If you are a ham radio operator, the idea of sending pictures and data over voice channels is nothing new. Hams have lots of techniques for doing that and — not so long ago — even most data transmissions were over phone lines. However, now everyone can get in on the game thanks to the cheap availability of software-defined radio. Several commercial shortwave broadcasters are sending encoded data including images and even entire web pages. You can find out more at the Swradiogram website. You can also find step-by-step instructions.
WINB in Pennsylvania and WRMI Florida both have shows that include interspersed data. To play along, you’ll need a decoder like Fldigi or TIVAR. If you don’t have sufficient radio gear, you can probably borrow some from the Internet.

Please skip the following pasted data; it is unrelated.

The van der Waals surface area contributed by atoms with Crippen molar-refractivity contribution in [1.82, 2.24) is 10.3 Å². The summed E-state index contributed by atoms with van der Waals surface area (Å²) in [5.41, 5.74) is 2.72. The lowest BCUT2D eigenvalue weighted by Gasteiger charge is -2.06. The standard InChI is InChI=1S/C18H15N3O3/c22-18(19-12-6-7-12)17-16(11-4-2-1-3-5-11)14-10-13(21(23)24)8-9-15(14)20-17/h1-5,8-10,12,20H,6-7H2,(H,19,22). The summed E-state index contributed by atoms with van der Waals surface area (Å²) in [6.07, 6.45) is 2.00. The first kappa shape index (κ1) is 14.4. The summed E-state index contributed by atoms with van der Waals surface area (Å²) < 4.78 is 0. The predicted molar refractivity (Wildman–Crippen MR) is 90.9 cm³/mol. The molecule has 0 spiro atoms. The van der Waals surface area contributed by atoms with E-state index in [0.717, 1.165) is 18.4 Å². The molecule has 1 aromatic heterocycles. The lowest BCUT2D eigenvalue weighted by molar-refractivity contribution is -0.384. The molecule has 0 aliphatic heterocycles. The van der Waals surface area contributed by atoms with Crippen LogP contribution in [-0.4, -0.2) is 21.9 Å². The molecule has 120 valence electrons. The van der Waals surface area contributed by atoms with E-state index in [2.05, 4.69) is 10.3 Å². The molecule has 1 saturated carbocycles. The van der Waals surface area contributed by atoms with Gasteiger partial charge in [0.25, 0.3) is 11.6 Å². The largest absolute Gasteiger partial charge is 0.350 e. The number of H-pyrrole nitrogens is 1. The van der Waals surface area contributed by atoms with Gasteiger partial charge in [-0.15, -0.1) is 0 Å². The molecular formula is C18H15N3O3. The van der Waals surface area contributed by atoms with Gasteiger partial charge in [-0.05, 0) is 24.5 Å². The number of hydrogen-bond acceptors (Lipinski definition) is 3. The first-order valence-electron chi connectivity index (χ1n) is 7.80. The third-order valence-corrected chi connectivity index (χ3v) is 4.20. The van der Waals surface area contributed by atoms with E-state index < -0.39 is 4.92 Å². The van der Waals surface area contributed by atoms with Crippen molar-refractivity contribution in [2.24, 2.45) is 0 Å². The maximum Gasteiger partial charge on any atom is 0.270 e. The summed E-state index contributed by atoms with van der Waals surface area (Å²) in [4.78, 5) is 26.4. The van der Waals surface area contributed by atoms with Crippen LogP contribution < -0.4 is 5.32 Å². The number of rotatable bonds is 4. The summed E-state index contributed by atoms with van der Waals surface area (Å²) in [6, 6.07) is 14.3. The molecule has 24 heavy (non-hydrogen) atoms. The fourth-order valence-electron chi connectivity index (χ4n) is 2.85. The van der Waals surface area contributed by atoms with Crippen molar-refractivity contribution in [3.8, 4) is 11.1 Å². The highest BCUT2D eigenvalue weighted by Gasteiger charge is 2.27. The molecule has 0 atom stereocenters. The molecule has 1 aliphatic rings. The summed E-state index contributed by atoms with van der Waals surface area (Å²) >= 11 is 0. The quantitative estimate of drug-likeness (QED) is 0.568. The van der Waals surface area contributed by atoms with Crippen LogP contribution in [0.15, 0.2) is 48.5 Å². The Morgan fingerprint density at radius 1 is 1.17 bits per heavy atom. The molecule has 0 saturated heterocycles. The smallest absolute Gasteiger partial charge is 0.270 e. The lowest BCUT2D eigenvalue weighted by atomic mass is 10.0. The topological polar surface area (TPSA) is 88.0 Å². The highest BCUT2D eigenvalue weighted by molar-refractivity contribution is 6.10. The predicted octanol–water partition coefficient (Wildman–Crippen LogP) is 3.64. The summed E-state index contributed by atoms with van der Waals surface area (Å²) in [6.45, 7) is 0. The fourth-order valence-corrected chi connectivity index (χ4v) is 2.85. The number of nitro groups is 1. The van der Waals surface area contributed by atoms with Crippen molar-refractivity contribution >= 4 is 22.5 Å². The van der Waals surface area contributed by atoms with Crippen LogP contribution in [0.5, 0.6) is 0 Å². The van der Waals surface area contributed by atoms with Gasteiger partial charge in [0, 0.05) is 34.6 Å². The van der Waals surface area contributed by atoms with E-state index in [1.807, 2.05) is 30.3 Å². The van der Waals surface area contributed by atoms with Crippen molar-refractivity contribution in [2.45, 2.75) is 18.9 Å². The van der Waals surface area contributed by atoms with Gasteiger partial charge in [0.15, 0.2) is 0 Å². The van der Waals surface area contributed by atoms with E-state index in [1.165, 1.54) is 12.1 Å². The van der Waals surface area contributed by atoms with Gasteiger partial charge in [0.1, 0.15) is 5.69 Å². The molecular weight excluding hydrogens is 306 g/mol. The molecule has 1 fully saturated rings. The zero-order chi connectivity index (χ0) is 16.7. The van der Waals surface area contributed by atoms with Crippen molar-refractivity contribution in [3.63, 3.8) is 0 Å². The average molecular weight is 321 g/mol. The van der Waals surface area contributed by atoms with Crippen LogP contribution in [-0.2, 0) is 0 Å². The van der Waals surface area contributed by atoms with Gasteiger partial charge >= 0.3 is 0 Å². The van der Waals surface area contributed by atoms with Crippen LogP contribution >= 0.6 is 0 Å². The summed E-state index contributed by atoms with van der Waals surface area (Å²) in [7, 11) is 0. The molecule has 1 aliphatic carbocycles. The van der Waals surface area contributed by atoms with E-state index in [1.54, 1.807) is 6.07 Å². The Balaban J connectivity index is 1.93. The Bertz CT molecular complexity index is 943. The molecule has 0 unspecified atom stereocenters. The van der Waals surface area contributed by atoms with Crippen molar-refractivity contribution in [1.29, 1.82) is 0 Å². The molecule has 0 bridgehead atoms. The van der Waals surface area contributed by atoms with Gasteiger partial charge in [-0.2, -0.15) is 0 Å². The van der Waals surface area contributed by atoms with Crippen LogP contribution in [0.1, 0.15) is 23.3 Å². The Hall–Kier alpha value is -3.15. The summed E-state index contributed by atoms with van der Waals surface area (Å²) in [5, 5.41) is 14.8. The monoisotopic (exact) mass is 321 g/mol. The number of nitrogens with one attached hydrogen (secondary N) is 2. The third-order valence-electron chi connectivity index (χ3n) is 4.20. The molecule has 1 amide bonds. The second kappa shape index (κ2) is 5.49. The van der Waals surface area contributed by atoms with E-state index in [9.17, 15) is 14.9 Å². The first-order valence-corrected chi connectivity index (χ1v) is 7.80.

On the face of it, this might seem to be just a geeky hobby, but we can’t help but think that in places where data is censored, radio might be a viable way to send information. Some forward error correction codes and perhaps encryption could be a way to have a data lifeline to those forbidden from free access to the Internet. After all, history is full of stories of secret radio receivers tuned to the BBC or some other radio outlet, or examples of secret messages in broadcasts, such as Radio Swan. If you know Morse code, you might even get a warning about your impending rescue.